This post about Dr Lyn Lavery’s talk at the PG Week Welcome Breakfast first appeared on Thesislink in August 2015. This year’s PG Week Welcome Breakfast on Monday August 14 will feature an address from recent AUT doctoral graduate and published author Dr Jesse Pirini. Contact firstname.lastname@example.org to reserve your place.
Many of you will be well-sated, in body and mind, after this morning’s PG Breakfast with a fascinating talk by Dr Lyn Lavery of Academic Consulting Ltd.
Lyn talked about her experiences working towards her Masters and PhD, and the things she learned along the way. She framed postgraduate research as a journey: you have to plan your trip (with the right research questions), pack well (with the right tools and technology), and take good travelling companions with you (supportive networks and supervisors).
We also learned that Lyn’s saint of a mother did her housework once a week so that Lyn could focus on her research! Great job, Lyn’s mum.
Lyn’s whole talk will be available in an online video soon, but to hold us over until then, Lyn was kind enough to share these thoughts with Thesislink after her presentation.
On her early impressions of research
“It was like journeying in a strange land… it seemed interesting, but I really wasn’t very sure what I was doing, and I think if I hadn’t had really amazing support from my supervisors and from my fellow students, I might have gotten a bit lost along the way.”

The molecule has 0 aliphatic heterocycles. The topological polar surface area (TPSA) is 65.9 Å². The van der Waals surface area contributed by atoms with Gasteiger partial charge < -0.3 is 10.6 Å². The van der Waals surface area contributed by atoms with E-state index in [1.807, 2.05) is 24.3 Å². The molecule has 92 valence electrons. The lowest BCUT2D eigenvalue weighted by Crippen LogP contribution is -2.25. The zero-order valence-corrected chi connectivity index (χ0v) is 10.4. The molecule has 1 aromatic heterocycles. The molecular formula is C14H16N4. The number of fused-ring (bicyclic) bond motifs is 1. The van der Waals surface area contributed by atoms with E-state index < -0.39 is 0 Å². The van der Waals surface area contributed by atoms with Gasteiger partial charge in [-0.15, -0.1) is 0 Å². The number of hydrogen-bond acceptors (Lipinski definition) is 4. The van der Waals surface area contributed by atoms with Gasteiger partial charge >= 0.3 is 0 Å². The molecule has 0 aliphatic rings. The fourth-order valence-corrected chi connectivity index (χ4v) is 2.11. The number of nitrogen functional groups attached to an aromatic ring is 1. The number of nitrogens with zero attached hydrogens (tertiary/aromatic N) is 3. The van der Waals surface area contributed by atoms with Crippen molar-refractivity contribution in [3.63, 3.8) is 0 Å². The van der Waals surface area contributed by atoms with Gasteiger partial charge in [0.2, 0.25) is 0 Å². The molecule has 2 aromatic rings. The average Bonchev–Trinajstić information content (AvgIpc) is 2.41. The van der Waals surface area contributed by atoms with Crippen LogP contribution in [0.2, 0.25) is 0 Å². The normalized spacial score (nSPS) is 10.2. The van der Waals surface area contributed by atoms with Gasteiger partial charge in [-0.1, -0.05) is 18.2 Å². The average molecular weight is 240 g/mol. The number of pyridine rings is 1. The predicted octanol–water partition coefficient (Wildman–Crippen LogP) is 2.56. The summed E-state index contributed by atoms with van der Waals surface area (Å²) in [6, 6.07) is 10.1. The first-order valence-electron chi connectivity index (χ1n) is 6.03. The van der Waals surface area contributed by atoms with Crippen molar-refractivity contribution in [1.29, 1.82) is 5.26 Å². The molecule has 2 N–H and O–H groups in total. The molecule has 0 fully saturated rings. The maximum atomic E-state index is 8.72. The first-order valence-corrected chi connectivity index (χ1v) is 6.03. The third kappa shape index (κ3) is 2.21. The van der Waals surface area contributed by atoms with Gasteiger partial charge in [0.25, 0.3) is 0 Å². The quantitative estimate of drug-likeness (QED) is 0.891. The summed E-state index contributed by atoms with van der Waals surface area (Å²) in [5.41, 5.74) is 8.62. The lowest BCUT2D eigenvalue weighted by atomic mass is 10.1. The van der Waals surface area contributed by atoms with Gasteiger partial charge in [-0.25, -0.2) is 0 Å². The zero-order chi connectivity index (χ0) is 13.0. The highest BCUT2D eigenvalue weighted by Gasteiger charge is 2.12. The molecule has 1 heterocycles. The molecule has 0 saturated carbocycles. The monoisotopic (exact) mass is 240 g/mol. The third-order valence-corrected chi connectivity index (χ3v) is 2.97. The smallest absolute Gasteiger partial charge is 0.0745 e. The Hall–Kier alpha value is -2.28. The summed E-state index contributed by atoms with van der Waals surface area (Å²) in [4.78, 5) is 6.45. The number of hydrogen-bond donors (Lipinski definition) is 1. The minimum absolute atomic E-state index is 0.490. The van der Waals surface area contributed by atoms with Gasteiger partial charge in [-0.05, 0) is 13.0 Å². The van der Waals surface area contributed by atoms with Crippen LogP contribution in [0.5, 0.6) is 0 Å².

On support groups
“I courted that support… because of the nature of postgrad study, [support groups] are not something that’s going to happen automatically. I think if you want to have a supportive peer network, you actually need to go out and find it for yourself.”
On having a PhD in… more than what you study
“I have a PhD in project management. I have a PhD in managing yourself… I have a PhD in analysis. And I would say I have a PhD in just research, as well. There’s all sorts of different ways to research.”
On venting frustrations
“I remember turning up so frustrated in [my supervisor’s] office one Friday, and was like: ‘How can you do this for a living? This research thing, it’s just too difficult, it’s too stressful.’ And he looked at me, and he said: ‘Why do you think there’s beer in the staffroom fridge?'”
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